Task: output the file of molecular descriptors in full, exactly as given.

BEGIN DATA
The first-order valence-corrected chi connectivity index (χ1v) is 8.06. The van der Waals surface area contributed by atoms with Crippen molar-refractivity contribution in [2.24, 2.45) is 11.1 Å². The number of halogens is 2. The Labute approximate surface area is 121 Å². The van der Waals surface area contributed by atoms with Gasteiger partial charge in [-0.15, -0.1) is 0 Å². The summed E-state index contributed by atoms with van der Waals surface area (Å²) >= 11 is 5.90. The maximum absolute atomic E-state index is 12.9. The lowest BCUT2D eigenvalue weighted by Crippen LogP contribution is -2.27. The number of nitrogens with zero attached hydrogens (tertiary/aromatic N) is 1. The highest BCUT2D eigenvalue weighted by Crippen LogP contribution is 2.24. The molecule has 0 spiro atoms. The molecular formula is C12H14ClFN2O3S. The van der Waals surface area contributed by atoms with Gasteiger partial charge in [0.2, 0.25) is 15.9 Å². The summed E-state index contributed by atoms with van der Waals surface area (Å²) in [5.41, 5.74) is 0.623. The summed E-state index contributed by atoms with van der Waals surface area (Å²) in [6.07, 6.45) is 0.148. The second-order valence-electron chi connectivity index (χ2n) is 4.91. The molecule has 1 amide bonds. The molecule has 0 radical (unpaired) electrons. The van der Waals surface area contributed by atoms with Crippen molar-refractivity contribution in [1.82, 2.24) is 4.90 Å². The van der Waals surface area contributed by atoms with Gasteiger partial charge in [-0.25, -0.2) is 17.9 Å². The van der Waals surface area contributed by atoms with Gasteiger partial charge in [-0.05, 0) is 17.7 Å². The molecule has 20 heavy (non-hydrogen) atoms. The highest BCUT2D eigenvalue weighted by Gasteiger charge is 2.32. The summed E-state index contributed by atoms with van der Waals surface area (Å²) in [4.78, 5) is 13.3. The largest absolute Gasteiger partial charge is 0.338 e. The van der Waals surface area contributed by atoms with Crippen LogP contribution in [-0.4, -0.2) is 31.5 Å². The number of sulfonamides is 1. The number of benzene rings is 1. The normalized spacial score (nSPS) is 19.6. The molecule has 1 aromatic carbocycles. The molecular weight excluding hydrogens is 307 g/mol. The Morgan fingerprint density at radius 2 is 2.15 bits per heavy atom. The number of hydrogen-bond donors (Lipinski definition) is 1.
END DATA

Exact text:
The first-order valence-corrected chi connectivity index (χ1v) is 8.06. The van der Waals surface area contributed by atoms with Crippen molar-refractivity contribution in [2.24, 2.45) is 11.1 Å². The number of halogens is 2. The Labute approximate surface area is 121 Å². The van der Waals surface area contributed by atoms with Gasteiger partial charge in [-0.15, -0.1) is 0 Å². The summed E-state index contributed by atoms with van der Waals surface area (Å²) >= 11 is 5.90. The maximum absolute atomic E-state index is 12.9. The lowest BCUT2D eigenvalue weighted by Crippen LogP contribution is -2.27. The number of nitrogens with zero attached hydrogens (tertiary/aromatic N) is 1. The highest BCUT2D eigenvalue weighted by Crippen LogP contribution is 2.24. The molecule has 0 spiro atoms. The molecular formula is C12H14ClFN2O3S. The van der Waals surface area contributed by atoms with Gasteiger partial charge in [0.2, 0.25) is 15.9 Å². The summed E-state index contributed by atoms with van der Waals surface area (Å²) in [5.41, 5.74) is 0.623. The summed E-state index contributed by atoms with van der Waals surface area (Å²) in [6.07, 6.45) is 0.148. The second-order valence-electron chi connectivity index (χ2n) is 4.91. The molecule has 1 amide bonds. The molecule has 0 radical (unpaired) electrons. The van der Waals surface area contributed by atoms with Crippen molar-refractivity contribution in [1.82, 2.24) is 4.90 Å². The van der Waals surface area contributed by atoms with Gasteiger partial charge in [-0.25, -0.2) is 17.9 Å². The van der Waals surface area contributed by atoms with Gasteiger partial charge in [-0.05, 0) is 17.7 Å². The molecule has 20 heavy (non-hydrogen) atoms. The highest BCUT2D eigenvalue weighted by Gasteiger charge is 2.32. The summed E-state index contributed by atoms with van der Waals surface area (Å²) in [4.78, 5) is 13.3. The largest absolute Gasteiger partial charge is 0.338 e. The van der Waals surface area contributed by atoms with Crippen LogP contribution in [-0.4, -0.2) is 31.5 Å². The number of sulfonamides is 1. The number of benzene rings is 1. The normalized spacial score (nSPS) is 19.6. The molecule has 1 aromatic carbocycles. The molecular weight excluding hydrogens is 307 g/mol. The Morgan fingerprint density at radius 2 is 2.15 bits per heavy atom. The number of hydrogen-bond donors (Lipinski definition) is 1.